On February 16, John Fetterman, the first-term Democratic senator from Pennsylvania, checked himself into Walter Reed National Military Medical Center to receive treatment for depression. Fetterman, who defeated Republican Mehmet Oz in one of last fall’s tightest and most expensive races, had been in office for a little more than a month and was still dealing with the effects of a stroke he suffered in 2022.
Fetterman never fully stopped working—he was briefed every morning by his chief of staff, according to the New York Times, and he introduced a bill last month relating to railroad safety. But he was devoting the bulk of his time to his own recovery. Evidently, he’s made significant progress. Fetterman was discharged on Friday. He will return home to Pennsylvania for two weeks, and plans to return to the Capitol on April 17 when the Senate resumes its business after a spring recess.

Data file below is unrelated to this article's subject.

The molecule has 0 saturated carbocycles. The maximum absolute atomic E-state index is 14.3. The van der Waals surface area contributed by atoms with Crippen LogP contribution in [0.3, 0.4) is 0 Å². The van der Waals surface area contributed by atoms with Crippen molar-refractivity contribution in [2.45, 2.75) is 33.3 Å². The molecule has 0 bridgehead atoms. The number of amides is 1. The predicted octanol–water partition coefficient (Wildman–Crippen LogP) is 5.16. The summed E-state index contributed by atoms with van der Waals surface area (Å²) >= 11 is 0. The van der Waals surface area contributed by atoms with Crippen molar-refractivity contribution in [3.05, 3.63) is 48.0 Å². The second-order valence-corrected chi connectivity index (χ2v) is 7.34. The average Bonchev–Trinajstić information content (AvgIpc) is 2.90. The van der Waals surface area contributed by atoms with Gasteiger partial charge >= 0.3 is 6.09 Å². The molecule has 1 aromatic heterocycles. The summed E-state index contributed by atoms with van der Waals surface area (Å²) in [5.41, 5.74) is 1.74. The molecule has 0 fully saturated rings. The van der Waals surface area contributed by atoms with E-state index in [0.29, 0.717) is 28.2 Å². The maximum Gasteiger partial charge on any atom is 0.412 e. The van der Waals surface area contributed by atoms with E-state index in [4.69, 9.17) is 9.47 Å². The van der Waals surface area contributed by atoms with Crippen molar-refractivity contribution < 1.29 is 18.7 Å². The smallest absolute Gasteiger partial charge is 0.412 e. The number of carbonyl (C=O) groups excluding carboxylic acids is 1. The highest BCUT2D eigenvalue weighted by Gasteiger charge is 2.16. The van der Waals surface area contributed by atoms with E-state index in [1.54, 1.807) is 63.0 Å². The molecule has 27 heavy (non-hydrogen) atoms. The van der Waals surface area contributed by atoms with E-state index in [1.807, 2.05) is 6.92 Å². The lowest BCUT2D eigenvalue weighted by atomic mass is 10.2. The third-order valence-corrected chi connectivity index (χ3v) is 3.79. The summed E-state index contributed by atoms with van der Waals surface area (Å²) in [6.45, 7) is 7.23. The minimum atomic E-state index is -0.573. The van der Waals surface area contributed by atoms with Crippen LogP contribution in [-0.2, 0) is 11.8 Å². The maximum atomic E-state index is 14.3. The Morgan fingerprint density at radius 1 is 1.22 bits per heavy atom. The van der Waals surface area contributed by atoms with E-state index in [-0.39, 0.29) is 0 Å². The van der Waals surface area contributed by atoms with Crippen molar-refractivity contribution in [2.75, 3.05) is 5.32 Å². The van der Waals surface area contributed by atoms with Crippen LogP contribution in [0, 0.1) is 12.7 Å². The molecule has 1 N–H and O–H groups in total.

In an interview with CBS News, Fetterman elaborated on the experiences that had brought him to Walter Reed. He was losing his appetite and struggling to get out of bed. “It’s like, you just won the biggest race in the country, and the whole thing about depression is that, objectively you may have won, but depression can absolutely convince you that you actually lost,” he said. “And that’s exactly what happened. And that was the start of a downward spiral.”
Six weeks after entering Walter Reed National Military Medical Center for inpatient treatment for depression, Sen. @JohnFetterman shares his struggle with depression, his health, and more in an intimate interview with Jane Pauley this "Sunday Morning." pic.twitter.com/3o2926I48B
— CBS Sunday Morning 🌞 (@CBSSunday) March 31, 2023
Whatever you think of Fetterman and the kind of senator he will or won’t be, it’s great to see him on the mend, speaking openly about the health issues he’s struggled with.
“I will have more to say about this soon, but for now I want everyone to know that depression is treatable, and treatment works,” he said in a statement on Twitter. “This isn’t about politics—right now there are people who are suffering with depression in red counties and blue counties. If you need help, please get help.”